Monday, 19 July 2010


A homeless man in ParisImage via Wikipedia
It's getting hard to move around the city these days without tripping over homeless Brits sleeping on the streets. With some of the world's best journalists on the case, ranging from the brilliant mind that is Johann Hari to the mighty BBC, everyone's been buying, seemingly unquestioningly, into a homeless Brit sleeping on the street in recession-hit Dubai story.

This one, the fifth most viewed video on the Beeb's site at the time of writing, tends to ring oddly when struck lightly with the hammer of credulity.

Now don't get me wrong. Dubai, the UAE, can be a hard place to find yourself in financial trouble. The place has always been uncompromising about debt - and has always implemented a strict policy regarding cheques which has been basically a two-strike deal: you bounce two cheques and banking facilities are withdrawn from you. And when you ever bounce one, the person you bounced it on has the right to go to the police who will treat it as a criminal case.

This has always been the fact - certainly over the time I have lived here.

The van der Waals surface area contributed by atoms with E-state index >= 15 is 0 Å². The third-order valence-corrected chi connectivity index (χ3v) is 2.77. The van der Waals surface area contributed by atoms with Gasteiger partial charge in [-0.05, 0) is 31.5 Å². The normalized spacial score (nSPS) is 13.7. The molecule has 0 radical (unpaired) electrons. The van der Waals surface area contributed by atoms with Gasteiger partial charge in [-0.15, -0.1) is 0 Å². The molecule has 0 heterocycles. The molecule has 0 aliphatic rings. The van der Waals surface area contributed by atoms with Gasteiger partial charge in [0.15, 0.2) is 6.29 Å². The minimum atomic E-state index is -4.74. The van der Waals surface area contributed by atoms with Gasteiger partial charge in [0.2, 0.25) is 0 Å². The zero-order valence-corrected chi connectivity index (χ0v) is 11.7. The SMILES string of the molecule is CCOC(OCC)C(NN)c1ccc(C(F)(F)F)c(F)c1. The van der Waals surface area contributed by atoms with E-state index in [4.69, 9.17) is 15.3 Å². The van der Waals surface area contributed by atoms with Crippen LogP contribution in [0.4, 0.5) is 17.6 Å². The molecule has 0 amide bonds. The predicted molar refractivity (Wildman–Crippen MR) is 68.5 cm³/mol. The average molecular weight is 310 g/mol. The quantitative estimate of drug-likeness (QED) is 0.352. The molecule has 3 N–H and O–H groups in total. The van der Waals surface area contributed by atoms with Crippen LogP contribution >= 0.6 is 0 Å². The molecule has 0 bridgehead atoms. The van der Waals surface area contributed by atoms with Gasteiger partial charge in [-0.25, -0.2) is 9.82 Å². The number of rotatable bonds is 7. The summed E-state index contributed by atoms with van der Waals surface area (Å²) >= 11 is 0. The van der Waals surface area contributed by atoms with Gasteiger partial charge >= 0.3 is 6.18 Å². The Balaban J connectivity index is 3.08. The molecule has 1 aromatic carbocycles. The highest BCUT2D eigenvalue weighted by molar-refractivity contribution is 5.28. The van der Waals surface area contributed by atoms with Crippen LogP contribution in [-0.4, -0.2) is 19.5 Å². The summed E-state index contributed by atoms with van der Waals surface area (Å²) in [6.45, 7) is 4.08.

You'd have to have some sympathy with a system that governs a 90% expatriate population requiring that someone remain in the country until their debts here are duly settled. Without clear extradition treaties and an effective system of managing international debtors, you'd have to manage the problem locally. And that means requiring someone to stay in the country until their debt is managed.

A lot of people got caught by the downturn and the subsequent wave of redundancies and there is no doubt at all that many suffered unexpected hardship - and that many also fled the country rather than face the unpleasant consequences of default. You can't deny that - and we're still seeing a number of people leaving here as well as a constant slew of abandoned vehicles - to the point where workers cut the tarmac out around this pair while digging up a car park!

But with families at home as well as friends, colleagues and a number of philanthropically-minded activists working to help labourers and others here (incidentally, didn't hear the BBC talking to any desperate labourers, did you?), nobody, surely, has to sleep on the street. You'll find less people sleeping on the street in the UAE than you will in Watford.

At the same time, anyone taking on significant debt here knows the law and the way in which it is applied - and if they don't I'd be amazed at their naiveté. I'm not saying the way in which debt is handled here is necessarily right - but that it is fact. You want to live and work out here? It's the deal you took on when you came out.

I think our media is all too willing to buy the debt-hit Brit sleeps in the street angle - and that this story deserved more scrutiny before it ran.

Enhanced by Zemanta


KJ said...

The best advice I ever got was from dad when he said never buy anything you cannot afford in cash (car notwithstanding if in limits).

Anonymous said...